You're right, it's irrelevant, and we'll get rid of it for you. Please keep to the topic and note that this is a science forum and not a religious venue. Please keep islam for the mosque; here we preach scientific facts.
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I saw a porno film where this happened accidentally and the woman was enraged maybe this was due to absorbed testosteroneThe intersection of porn and factual reporting is rater small.
Everything about an aeroplane is a compromise between strength and weight, lift and drag, cruise speed versus landing speed....and hybrids offer a few more variables for the designer to play with.
Propellors are a good compromise for slow flight, low altitude, and short sectors, and for very short trips (island hopping, air ambulance..) it turns out that piston engines are more economical in terms of maintenance than turbines. Problem is that you don't want the propellor tips to exceed the speed of sound, so you either need a gearbox (dead weight) or a diesel engine (heavier than gasoline, and needs liquid cooling, but is efficient at a lower speed than a gasoline engine of the same capacity) or a smaller propeller (less efficient because the hub doesn't generate as much thrust as the tip)....or run a combustion engine at its optimum speed and use an electric drive train, as in many railway engines.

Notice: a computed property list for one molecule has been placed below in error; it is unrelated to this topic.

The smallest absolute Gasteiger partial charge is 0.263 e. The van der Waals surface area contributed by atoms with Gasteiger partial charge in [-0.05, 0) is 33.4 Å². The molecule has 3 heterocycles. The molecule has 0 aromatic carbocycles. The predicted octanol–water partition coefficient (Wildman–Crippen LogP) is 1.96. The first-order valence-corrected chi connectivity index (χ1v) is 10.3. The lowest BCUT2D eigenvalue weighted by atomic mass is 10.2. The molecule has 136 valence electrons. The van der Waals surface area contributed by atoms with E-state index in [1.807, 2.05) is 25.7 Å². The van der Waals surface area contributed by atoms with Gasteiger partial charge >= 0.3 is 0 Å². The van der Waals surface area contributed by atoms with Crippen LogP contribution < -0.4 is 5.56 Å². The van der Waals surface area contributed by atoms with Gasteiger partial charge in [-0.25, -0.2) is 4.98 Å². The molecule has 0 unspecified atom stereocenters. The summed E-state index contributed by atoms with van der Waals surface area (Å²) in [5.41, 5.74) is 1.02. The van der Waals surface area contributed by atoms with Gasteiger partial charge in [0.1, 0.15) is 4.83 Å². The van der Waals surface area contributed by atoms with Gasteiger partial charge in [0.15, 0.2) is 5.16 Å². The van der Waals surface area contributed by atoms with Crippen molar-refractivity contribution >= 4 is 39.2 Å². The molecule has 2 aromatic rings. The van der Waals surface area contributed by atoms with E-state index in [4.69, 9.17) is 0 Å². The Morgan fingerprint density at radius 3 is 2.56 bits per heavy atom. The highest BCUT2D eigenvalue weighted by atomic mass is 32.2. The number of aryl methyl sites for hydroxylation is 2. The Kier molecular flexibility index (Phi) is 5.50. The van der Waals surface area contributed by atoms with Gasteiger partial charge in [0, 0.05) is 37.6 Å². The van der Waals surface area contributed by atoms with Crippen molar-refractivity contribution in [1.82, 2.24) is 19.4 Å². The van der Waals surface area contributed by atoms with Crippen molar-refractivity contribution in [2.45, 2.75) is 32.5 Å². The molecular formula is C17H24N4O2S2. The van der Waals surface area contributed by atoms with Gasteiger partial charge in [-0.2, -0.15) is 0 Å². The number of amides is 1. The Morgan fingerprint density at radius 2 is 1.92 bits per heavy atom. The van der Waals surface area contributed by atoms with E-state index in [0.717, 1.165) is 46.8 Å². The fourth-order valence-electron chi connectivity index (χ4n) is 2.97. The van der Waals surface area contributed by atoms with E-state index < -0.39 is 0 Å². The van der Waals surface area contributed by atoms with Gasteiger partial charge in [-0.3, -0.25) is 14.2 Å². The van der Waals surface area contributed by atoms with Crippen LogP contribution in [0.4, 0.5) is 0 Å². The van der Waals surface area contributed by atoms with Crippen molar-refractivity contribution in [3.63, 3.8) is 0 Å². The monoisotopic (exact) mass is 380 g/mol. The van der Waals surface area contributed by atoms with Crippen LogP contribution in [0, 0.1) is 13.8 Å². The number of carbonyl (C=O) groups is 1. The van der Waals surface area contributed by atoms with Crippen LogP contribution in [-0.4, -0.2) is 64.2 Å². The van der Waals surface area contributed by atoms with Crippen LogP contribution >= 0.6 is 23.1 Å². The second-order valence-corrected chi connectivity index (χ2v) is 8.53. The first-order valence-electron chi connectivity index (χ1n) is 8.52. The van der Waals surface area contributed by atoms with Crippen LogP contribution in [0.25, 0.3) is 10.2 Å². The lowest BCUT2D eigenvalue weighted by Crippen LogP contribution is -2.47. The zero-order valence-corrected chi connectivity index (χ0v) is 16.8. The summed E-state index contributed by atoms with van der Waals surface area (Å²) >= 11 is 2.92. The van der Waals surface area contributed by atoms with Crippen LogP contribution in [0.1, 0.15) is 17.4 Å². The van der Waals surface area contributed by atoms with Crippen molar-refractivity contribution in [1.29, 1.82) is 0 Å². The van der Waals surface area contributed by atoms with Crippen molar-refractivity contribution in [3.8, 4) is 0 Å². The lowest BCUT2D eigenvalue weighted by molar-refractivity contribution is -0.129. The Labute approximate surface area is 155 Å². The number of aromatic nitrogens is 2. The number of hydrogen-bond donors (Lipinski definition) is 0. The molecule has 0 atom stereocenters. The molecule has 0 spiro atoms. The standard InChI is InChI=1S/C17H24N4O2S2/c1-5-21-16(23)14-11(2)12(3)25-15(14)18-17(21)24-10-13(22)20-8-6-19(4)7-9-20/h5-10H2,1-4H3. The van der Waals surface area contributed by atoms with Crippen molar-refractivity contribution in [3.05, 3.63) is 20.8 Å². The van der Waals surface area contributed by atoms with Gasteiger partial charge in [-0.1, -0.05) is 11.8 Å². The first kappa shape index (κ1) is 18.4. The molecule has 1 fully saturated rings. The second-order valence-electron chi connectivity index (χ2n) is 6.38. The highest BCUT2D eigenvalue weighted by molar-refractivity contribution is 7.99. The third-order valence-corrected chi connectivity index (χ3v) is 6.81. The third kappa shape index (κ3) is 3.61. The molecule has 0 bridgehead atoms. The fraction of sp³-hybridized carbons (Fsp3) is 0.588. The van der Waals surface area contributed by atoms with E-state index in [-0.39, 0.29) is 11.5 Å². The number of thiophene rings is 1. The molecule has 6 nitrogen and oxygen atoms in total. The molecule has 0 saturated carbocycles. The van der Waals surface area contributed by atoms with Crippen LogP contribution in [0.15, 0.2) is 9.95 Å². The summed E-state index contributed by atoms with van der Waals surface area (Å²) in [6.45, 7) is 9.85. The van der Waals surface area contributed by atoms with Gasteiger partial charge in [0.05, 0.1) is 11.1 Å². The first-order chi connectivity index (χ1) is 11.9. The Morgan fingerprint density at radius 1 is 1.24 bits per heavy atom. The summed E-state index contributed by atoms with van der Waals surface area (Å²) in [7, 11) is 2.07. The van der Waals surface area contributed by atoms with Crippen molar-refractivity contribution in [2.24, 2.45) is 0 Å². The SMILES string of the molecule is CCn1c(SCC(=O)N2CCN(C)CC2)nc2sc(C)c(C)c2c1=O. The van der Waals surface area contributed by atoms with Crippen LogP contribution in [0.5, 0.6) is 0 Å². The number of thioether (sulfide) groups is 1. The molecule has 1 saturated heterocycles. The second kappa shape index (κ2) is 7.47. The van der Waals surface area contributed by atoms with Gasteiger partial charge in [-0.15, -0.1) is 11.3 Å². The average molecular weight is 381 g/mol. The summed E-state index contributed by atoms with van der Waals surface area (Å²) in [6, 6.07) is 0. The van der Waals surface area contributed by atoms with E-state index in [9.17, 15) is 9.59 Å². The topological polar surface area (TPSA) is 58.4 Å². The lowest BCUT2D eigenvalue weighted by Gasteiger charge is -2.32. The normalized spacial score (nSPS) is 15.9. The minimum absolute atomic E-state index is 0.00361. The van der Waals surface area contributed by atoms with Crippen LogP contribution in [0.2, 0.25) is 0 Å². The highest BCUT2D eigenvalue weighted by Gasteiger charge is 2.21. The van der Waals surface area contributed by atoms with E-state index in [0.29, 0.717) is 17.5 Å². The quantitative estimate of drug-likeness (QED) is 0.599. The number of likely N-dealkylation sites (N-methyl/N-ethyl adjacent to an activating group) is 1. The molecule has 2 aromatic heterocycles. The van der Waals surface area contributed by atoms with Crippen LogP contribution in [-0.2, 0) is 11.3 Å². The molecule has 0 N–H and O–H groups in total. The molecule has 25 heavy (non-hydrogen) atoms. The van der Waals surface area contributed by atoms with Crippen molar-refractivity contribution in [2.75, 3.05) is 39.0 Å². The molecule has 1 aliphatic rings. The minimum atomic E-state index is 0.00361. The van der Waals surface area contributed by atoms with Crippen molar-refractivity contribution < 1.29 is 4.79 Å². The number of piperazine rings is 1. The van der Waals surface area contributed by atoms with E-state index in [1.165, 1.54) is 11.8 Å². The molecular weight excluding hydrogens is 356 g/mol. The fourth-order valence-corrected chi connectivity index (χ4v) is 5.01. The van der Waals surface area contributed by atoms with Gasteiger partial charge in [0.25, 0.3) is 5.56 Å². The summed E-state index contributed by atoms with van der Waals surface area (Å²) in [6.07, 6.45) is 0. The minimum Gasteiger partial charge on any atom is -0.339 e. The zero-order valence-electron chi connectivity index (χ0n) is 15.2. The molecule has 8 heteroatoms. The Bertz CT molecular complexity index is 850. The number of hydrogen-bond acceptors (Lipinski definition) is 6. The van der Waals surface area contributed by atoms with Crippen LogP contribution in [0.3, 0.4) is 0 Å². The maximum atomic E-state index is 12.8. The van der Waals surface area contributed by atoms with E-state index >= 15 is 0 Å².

One interesting hybrid uses several small props distributed along the wing. The accelerated airflow improves lift and control at low speeds, and the small electric motors produce less profile drag than two large piston engines: the prime mover is a big diesel in the fuselage, where weight and shape is less of a problem.
Single-engine hybrids can use a battery for takeoff and climb, at say 200 horsepower short term, with cruise power supplied by a somewhat smaller (100 hp continuous) engine than you would need to get off the ground safely. This system is particularly interesting for noise-sensitive missions.
Or you can go the other way: use a combustion engine to climb above the clouds, then solar panels for cruising.
Meanwhile, diesels are getting lighter and gasoline engines are being developed with lightweight gearboxes and improved takeoff power ratings. We live in interesting times.